PICTURE OF THE DAY: THE REVENGE OF FRANKENSTEIN (1958)
Here’s a picture from Hammer’s second Frankenstein movie, THE REVENGE OF FRANKENSTEIN (1958).
This film has always lived in the shadow of its predecessor, THE CURSE OF FRANKENSTEIN (1957), and it’s rarely listed by fans as one of Hammer’s best, but I’ve always liked this movie, and Peter Cushing delivers one of his best performances as Baron Frankenstein here, this time going by the alias “Dr. Stein” since the world believes Baron Frankenstein is dead.
In this photo, Dr. Stein (Peter Cushing) has placed his right hand on the tarp behind him and is just about to remove it to reveal to his young assistant Hans (Francis Matthews) the unborn body of his latest creation.
Stein had just been showing Hans around his laboratory, in particular an experiment involving a brain, eyes, and a hand, and Hans is astounded and says that Stein should be proud of this accomplishment. Stein dismisses this praise, lamenting the limits of what he has been able to do so far.
He asks Hans if he knows why Victor Frankenstein was condemned to death, and Hans says of course, that everyone knows, that he created a man who became a monster, to which Stein responds:
“I built him to be perfect. If the brain hadn’t been damaged—.”
And then, “I swore I would have my revenge. They will never be rid of me.”
Stein pauses, and just before removing the tarp, says, “This is something I am proud of.”
And then he reveals his latest unborn creation to the movie audience.
Many fans have complained that they don’t understand what the revenge in the title refers to, especially since Cushing does not portray the Baron as all that villainous in this movie. But the revenge in the title refers to Baron Frankenstein’s sticking it to the nonbelievers. He’s out to prove to the world that he was right the first time, that he can create life, and that the Creature in the first film was only a murderous beast because Victor’s assistant had damaged the brain.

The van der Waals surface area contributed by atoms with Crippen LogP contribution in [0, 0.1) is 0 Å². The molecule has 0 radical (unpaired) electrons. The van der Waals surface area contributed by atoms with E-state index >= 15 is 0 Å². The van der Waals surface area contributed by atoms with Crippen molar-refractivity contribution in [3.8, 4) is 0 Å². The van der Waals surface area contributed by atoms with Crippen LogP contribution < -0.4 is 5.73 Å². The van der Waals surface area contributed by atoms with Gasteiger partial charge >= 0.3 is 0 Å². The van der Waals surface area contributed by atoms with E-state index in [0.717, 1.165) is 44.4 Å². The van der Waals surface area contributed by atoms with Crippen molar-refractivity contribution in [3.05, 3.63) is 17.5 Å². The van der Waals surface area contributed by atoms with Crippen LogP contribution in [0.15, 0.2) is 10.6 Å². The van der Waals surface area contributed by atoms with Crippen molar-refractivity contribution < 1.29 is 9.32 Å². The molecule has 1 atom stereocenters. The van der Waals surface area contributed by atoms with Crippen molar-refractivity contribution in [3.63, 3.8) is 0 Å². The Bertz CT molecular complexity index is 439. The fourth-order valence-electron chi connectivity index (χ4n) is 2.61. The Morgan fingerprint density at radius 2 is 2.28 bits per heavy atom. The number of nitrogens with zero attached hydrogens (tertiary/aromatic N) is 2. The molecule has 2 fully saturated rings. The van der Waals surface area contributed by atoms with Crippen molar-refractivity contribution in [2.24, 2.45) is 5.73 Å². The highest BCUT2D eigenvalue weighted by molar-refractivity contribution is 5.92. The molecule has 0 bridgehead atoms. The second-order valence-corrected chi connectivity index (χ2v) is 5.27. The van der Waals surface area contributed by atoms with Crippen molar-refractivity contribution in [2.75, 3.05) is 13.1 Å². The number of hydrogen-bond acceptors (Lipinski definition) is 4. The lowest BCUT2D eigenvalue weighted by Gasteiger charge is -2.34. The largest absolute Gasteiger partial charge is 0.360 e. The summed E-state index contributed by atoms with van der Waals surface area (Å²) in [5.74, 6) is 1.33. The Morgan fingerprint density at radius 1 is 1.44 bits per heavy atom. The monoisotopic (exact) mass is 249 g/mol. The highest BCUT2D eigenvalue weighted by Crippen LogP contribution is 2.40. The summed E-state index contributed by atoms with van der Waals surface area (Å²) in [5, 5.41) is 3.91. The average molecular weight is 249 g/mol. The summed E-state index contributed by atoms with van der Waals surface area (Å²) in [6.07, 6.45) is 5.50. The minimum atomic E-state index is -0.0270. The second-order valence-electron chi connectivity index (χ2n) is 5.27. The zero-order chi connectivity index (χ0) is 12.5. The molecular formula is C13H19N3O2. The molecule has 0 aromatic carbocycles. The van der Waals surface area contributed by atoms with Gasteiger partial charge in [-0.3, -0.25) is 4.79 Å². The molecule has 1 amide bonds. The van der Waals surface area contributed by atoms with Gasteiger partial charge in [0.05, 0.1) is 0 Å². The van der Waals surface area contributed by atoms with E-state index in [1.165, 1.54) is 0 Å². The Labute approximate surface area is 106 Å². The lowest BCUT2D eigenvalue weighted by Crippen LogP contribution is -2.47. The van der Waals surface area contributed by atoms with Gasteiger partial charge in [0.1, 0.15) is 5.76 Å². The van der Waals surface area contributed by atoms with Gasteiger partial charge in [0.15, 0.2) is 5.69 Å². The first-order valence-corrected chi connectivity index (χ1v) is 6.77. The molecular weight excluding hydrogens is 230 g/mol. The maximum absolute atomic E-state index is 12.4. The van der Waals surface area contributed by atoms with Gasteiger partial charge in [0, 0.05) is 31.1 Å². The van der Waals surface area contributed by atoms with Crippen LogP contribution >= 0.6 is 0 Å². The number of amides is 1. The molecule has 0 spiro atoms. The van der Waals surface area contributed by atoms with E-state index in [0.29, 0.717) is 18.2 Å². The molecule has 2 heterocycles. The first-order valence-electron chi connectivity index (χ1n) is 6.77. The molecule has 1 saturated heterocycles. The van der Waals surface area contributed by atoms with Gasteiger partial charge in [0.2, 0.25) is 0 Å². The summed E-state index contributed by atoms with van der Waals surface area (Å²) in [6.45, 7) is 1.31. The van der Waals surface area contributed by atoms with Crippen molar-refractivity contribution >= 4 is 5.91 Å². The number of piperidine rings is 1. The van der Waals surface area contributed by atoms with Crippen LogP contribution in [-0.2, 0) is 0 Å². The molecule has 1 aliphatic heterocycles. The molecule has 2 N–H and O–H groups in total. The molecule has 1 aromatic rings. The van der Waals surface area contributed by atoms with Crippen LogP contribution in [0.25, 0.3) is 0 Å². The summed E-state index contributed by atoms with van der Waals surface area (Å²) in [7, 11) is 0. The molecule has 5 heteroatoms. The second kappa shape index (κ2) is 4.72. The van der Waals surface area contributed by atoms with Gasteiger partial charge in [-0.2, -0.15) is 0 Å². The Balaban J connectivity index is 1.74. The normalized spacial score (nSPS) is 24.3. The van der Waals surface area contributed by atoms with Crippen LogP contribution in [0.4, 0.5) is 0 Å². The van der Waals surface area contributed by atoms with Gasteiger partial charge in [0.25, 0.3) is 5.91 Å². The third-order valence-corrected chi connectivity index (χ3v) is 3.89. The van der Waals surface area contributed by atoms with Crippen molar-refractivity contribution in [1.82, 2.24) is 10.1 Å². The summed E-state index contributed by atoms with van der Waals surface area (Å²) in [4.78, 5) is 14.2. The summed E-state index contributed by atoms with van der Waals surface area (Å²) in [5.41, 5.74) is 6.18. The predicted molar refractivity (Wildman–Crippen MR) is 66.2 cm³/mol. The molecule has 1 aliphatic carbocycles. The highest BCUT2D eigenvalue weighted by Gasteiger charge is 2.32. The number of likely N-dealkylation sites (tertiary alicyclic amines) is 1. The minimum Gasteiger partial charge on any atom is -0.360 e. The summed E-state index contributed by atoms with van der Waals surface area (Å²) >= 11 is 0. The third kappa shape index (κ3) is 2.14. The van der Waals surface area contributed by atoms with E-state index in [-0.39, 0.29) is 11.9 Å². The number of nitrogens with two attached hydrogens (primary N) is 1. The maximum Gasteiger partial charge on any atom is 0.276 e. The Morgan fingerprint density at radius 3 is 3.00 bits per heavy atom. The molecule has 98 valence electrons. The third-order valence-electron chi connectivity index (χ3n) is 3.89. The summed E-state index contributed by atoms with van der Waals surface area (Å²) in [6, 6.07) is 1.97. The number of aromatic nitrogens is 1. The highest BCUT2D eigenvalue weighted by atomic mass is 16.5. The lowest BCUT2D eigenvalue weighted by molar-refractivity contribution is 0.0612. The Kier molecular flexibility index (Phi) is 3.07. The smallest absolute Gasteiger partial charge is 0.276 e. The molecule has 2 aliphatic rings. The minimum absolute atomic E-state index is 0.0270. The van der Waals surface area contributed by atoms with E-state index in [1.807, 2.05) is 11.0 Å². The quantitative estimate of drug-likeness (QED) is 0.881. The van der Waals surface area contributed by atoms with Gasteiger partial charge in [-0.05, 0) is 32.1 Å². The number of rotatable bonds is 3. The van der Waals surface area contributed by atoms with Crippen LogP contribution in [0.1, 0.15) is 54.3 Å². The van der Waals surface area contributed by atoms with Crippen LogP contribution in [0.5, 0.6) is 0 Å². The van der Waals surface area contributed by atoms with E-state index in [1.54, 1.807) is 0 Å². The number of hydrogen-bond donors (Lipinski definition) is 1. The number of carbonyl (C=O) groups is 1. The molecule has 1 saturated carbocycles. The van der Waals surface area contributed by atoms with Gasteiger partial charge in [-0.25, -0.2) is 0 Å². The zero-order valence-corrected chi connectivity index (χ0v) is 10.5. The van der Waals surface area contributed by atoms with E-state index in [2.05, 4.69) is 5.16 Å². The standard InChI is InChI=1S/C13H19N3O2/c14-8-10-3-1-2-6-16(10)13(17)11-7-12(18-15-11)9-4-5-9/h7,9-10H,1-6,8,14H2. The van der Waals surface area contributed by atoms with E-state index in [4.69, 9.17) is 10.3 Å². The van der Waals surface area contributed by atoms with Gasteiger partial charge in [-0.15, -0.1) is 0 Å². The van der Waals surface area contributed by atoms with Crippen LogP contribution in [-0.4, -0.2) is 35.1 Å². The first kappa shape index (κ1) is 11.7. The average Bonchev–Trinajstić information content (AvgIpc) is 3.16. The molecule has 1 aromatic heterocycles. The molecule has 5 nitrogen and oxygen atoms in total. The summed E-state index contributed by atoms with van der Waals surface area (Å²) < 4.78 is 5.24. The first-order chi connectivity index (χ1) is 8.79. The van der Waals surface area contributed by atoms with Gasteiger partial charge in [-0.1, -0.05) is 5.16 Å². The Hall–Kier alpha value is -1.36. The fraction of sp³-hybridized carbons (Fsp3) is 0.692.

By the way, Hans’ statement that everyone knows why Baron Frankenstein was condemned to death, because he had created a monster actually goes against the events in the first movie, THE CURSE OF FRANKENSTEIN. In that film, the Baron is sentenced to death on murder charges, and his claims that he’s innocent and that his Creature committed the murders falls on deaf ears because there’s no evidence, as the Creature had fallen to its death into a vat of acid, destroying its body, and the only other man to see the Creature, Victor’s former tutor turned assistant, Paul Krempe, lied to the authorities and said there was no Creature, to make sure that Victor paid the ultimate price for the atrocities he caused. So, contrary to what Hans said here, the world shouldn’t have known about Frankenstein’s Creature.
THE REVENGE OF FRANKENSTEIN actually has a better budget and a more creative story than THE CURSE OF FRANKENSTEIN, but it’s nowhere near as scary, and probably the biggest problem among fans is that the monster in this one is rather wimpy, as Michael Gwynne is no Christopher Lee. Sure, Lee’s Creature is intensely frightening. But the “monster” in this film is completely consistent with the movie’s plot. He’s less frightening because Victor Frankenstein has done a better job this time. It’s a very sympathetic performance by Michael Gwynne as the Monster, but unfortunately, it’s not what movie audiences wanted.
As always, Peter Cushing is terrific as Baron Frankenstein. He does a nice job of balancing the Baron’s heroic and villainous sides in this one, and he tends to be more of a hero this time around.
It’s Peter Cushing’s birthday this month, on May 26. He would have turned 101 this year. Wow.
Enjoy the photo!
And thanks for reading!